Intellectual Lightbulb

I just figured out how to put into words why I’m unlike many of my colleagues in Biblical Studies:

I don’t see biblical interpretation as an end in itself. Rather it’s a means for forming Christians according to the mind of Christ—forming holy habits—as communicated by preaching and enacted in liturgy and ascetical theology.

That’s not to say that all of my colleagues somehow think that biblical interpretation is an end, but that I feel the need to go all the way to the application end where not all of them do. This isn’t a critique of biblical scholars, it’s just a realization of why my scholarship and interests head off in different places.

Another angle from which to approach it might be this: Approaches to preaching, liturgy, and ascetical theology that aren’t firmly grounded in the Scriptures will range from the anemic to the futile.

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3 Responses to Intellectual Lightbulb

  1. Caelius Spinator says:

    This is a major theme of AKMA’s last book. I can’t say he presents anything particular helpful to you beyond pointing out that certain esoteric debates aren’t esoteric at all because of the dimension of application in them.

  2. John-Julian, OJN says:

    “Approaches to preaching, liturgy, and ascetical theology that aren’t firmly grounded in the Scriptures will range from the anemic to the futile.”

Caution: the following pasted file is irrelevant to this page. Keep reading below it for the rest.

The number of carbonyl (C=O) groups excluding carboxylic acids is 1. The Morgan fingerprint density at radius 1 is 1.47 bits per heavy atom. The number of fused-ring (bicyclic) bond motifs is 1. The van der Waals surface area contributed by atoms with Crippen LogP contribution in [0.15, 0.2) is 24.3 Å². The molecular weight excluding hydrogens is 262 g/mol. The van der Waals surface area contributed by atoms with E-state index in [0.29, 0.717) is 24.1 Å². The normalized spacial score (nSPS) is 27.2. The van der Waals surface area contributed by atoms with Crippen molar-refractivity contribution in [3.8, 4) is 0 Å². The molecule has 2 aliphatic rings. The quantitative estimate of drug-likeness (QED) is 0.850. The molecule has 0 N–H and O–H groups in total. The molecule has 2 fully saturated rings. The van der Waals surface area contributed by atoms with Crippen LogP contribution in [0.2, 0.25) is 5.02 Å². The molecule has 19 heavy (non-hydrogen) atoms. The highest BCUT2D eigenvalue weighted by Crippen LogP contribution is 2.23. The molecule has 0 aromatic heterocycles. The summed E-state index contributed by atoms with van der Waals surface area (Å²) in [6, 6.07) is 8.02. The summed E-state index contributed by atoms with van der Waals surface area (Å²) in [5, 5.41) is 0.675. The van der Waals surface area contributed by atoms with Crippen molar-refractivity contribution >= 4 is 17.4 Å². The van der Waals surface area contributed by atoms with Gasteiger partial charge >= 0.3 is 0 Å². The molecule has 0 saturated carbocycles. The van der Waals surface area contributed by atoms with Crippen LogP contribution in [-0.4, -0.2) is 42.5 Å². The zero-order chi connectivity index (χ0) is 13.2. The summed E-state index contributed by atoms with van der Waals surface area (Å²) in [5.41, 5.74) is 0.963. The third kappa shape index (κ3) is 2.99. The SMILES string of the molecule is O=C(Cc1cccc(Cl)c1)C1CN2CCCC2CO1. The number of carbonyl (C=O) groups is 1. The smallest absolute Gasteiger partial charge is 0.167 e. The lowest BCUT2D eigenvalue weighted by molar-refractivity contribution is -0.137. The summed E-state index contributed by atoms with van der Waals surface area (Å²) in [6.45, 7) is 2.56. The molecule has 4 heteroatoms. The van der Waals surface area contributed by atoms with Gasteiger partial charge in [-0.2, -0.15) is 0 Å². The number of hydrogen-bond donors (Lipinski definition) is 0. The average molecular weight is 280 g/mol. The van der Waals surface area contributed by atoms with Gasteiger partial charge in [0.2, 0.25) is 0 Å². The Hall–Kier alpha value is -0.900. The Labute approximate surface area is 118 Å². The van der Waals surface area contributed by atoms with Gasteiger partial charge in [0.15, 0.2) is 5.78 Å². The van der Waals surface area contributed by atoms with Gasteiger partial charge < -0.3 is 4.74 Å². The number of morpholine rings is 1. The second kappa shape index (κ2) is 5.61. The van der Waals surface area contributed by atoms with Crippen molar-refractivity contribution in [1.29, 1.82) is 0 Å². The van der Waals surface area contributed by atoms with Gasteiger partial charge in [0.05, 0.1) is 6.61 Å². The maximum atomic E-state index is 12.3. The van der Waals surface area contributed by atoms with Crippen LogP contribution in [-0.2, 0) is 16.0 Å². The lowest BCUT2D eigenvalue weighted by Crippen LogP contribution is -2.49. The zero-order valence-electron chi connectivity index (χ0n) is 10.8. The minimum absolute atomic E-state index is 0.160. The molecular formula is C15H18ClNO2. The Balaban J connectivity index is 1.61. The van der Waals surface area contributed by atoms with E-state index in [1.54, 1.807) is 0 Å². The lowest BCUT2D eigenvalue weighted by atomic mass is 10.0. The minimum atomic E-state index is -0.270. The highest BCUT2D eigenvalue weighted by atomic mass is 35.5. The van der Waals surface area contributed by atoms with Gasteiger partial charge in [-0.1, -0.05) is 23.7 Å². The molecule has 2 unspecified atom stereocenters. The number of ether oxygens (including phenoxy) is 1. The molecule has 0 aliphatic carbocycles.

I do find myself a bit nervous and wondering about the rigid specificity of this one, Derek. I mean, there are a number of border-line cases where the “grounding in Scripture” is somewhat dubious (e.g. the doctrine of the Holy Trinity; the penitential practice of Advent (or even Lent); the Holy Order of priesthood (as over against episcopacy); equality for gays; or even recitation of the Divine Office; the practice of usury; etc.

    I suppose the issue is how one defines “firmly grounded”.

  3. I don’t see this as rigid at all, Father. What I am most concerned about is when these things are spun out of fancy and fantasy and have no connection with the solid meat of the Gospel proclamation. The chief danger that I see currently facing the Episcopal Church is when preaching, liturgy, and theology is founded in feel-good psychology and the language of human rights–particularly when it doesn’t need to be!

    I’ll be more than happy to—and have in the past—argue for all the things that you listed above (though I hate to argue on behalf of usury…) on Scriptural grounds, including how arguments from Tradition, i.e. how our forebearers have wrestled with Scripture in their places and times.

    What drives me crazy is when these arguments can be made but are not—or are done sloppily.

    Caelius,
    I haven’t seen AKMA’s new book but I’m not surprised. I’m not alone in the guild and folks like AKMA and my director are models and mentors, we’re just not as common as I believe we used to be…

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